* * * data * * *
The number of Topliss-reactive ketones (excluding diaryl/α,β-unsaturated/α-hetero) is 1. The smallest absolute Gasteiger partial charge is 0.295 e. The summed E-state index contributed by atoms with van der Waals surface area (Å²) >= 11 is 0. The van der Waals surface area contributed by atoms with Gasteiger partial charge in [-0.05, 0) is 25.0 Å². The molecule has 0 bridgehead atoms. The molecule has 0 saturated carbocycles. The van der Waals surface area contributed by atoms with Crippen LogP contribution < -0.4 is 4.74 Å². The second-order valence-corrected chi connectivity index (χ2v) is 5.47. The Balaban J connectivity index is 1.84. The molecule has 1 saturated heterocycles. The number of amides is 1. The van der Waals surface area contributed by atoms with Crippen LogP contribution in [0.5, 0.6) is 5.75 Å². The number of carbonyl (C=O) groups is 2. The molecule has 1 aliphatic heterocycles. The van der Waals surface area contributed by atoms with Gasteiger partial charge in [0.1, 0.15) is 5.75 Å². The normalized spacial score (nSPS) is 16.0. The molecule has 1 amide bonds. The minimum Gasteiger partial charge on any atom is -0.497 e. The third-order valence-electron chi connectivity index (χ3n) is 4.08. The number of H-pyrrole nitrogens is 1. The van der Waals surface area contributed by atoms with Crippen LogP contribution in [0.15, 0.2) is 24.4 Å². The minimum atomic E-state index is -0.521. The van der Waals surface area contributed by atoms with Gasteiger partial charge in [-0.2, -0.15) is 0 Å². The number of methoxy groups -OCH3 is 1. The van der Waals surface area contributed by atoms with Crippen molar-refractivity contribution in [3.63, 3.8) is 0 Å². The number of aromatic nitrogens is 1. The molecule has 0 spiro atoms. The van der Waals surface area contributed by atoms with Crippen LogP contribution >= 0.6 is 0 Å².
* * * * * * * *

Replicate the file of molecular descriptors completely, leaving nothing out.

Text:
The number of Topliss-reactive ketones (excluding diaryl/α,β-unsaturated/α-hetero) is 1. The smallest absolute Gasteiger partial charge is 0.295 e. The summed E-state index contributed by atoms with van der Waals surface area (Å²) >= 11 is 0. The van der Waals surface area contributed by atoms with Gasteiger partial charge in [-0.05, 0) is 25.0 Å². The molecule has 0 bridgehead atoms. The molecule has 0 saturated carbocycles. The van der Waals surface area contributed by atoms with Crippen LogP contribution < -0.4 is 4.74 Å². The second-order valence-corrected chi connectivity index (χ2v) is 5.47. The Balaban J connectivity index is 1.84. The molecule has 1 saturated heterocycles. The number of amides is 1. The van der Waals surface area contributed by atoms with Crippen LogP contribution in [0.5, 0.6) is 5.75 Å². The number of carbonyl (C=O) groups is 2. The molecule has 1 aliphatic heterocycles. The van der Waals surface area contributed by atoms with Gasteiger partial charge in [0.1, 0.15) is 5.75 Å². The normalized spacial score (nSPS) is 16.0. The molecule has 1 amide bonds. The minimum Gasteiger partial charge on any atom is -0.497 e. The third-order valence-electron chi connectivity index (χ3n) is 4.08. The number of H-pyrrole nitrogens is 1. The van der Waals surface area contributed by atoms with Crippen LogP contribution in [0.15, 0.2) is 24.4 Å². The minimum atomic E-state index is -0.521. The van der Waals surface area contributed by atoms with Gasteiger partial charge in [-0.2, -0.15) is 0 Å². The number of methoxy groups -OCH3 is 1. The van der Waals surface area contributed by atoms with Crippen molar-refractivity contribution in [3.63, 3.8) is 0 Å². The number of aromatic nitrogens is 1. The molecule has 0 spiro atoms. The van der Waals surface area contributed by atoms with Crippen LogP contribution >= 0.6 is 0 Å².